Yesterday was the last night of Chanukah, so my family and I sat down to light the final set of eight candles. We sang the prayers, ate some gelt, and we did a Chanukah Mad Lib, as per Cohen tradition.
Being a Jewish child living in America, I’ve learned a lot about how different Judaism is from other major religions. In the past, while my friends would celebrate Christmas by building grandiose gingerbread houses and hanging glass ornaments, I would share latkes with my family and light the candles, just as usual.
Because the Jewish calendar is set on a lunar cycle, the dates of the holidays change by as much as a month every year. This year, Chanukah falls about two weeks before Christmas, and it gives me extra time to notice just how focused the media has become on the gift-giving aspect of Christmas.
Lately, I’ve noticed that the holidays have become centered around gift giving and not around family. This is exemplified by the numerous commercials and billboard signs that pressure people into pouncing on the latest sale. I don’t think I’ve been able to watch television in the past month without seeing a commercial about the Christmas sale at some hardware/electronics/clothing store and how I should be in the holiday spirit because the iPhone 5 is 20% off this week.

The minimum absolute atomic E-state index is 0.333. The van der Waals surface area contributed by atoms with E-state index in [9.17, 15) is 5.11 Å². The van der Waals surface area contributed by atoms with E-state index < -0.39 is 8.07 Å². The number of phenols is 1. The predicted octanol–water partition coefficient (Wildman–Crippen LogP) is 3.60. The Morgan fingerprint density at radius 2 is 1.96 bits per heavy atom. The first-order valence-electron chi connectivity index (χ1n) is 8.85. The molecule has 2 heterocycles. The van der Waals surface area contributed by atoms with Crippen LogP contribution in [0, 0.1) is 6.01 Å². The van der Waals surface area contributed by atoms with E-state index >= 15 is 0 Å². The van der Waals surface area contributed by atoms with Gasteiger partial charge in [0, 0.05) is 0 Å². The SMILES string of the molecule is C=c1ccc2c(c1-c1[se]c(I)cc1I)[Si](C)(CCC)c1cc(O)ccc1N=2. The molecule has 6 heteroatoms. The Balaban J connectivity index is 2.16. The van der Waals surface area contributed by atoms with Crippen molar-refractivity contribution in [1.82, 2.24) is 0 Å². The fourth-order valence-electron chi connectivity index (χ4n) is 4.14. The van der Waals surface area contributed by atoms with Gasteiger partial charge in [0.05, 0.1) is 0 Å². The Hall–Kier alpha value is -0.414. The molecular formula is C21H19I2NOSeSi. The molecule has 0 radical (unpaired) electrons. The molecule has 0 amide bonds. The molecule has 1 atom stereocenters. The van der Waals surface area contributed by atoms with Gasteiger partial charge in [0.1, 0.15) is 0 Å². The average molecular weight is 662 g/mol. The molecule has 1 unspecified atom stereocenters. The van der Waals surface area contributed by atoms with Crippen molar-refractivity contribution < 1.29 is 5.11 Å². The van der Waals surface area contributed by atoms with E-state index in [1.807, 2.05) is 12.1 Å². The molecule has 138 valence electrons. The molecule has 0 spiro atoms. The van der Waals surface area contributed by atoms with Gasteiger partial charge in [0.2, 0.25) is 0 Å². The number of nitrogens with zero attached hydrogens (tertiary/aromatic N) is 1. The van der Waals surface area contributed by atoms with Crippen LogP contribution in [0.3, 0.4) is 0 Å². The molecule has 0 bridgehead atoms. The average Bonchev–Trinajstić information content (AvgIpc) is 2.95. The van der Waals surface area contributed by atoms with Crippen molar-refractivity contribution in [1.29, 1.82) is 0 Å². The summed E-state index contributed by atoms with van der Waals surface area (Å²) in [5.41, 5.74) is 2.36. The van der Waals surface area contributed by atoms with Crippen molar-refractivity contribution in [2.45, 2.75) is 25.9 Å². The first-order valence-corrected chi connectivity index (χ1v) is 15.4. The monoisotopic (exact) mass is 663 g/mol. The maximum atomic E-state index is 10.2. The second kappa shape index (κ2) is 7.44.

It makes me uncomfortable to be watching New Girl or to be listening to 99.7 FM and suddenly start hearing jingle bells or carolers in the background while some voice barks at me about how it’s the happiest time of year, oh, and by the way, have you gotten into Macy’s to see our sale?
I understand that Christmas is in part about gift-exchange, but are we focusing too much on the materialistic part of it?
The holiday season is about spending time with your family and about setting aside time from the day to make sure that at least 30 minutes can be spent together, even if that 30 minutes is just a game of dreidel, or sitting around eating a gingerbread house.
Even though Chanukah has fallen on a school week, every one of the past eight nights, my family has left our computers and our homework, gotten together in our living room, and spent some quality time together talking about our days while one of us lights the candles.
That is what the holidays are about. Not gift giving, or being bombarded with Best Buy ads, or dragging yourself to the nearest convenience store to pick something up because you forgot to do your gift shopping beforehand.
The consumerist aspect of the holidays detracts from the familial aspect, and it also makes kids who aren’t Christian feel left out. During this time of year, it almost feels like a sin to not be going tree shopping, picking out ornaments, or setting out cookies for Santa.
But, to end on a positive note: make sure to set aside time this holiday season to spend with your loved ones, and if you have some spare time, maybe you can check out the sales and hit the mall. But, try to remember that not everything is about gift-giving this season.